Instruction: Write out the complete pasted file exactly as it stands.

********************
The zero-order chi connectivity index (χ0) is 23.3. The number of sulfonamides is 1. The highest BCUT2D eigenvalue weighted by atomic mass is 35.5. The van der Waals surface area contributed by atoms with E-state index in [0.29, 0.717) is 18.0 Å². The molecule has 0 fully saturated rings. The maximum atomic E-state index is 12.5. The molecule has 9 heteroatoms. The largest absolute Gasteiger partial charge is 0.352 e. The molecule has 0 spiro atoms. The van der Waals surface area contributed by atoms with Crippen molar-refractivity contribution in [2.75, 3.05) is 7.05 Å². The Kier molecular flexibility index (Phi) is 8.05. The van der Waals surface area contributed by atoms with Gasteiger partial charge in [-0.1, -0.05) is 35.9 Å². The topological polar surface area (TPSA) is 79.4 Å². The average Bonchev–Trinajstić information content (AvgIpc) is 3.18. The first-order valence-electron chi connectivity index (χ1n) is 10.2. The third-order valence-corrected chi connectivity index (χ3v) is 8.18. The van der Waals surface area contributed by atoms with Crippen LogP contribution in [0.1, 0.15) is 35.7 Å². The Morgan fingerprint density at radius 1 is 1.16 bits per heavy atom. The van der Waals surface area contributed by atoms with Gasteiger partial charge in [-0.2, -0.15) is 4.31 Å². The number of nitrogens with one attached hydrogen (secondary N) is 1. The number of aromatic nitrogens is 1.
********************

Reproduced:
The zero-order chi connectivity index (χ0) is 23.3. The number of sulfonamides is 1. The highest BCUT2D eigenvalue weighted by atomic mass is 35.5. The van der Waals surface area contributed by atoms with E-state index in [0.29, 0.717) is 18.0 Å². The molecule has 0 fully saturated rings. The maximum atomic E-state index is 12.5. The molecule has 9 heteroatoms. The largest absolute Gasteiger partial charge is 0.352 e. The molecule has 0 spiro atoms. The van der Waals surface area contributed by atoms with Crippen molar-refractivity contribution in [2.75, 3.05) is 7.05 Å². The Kier molecular flexibility index (Phi) is 8.05. The van der Waals surface area contributed by atoms with Gasteiger partial charge in [-0.1, -0.05) is 35.9 Å². The topological polar surface area (TPSA) is 79.4 Å². The average Bonchev–Trinajstić information content (AvgIpc) is 3.18. The first-order valence-electron chi connectivity index (χ1n) is 10.2. The third-order valence-corrected chi connectivity index (χ3v) is 8.18. The van der Waals surface area contributed by atoms with Crippen LogP contribution in [0.1, 0.15) is 35.7 Å². The Morgan fingerprint density at radius 1 is 1.16 bits per heavy atom. The van der Waals surface area contributed by atoms with Gasteiger partial charge in [-0.2, -0.15) is 4.31 Å². The number of nitrogens with one attached hydrogen (secondary N) is 1. The number of aromatic nitrogens is 1.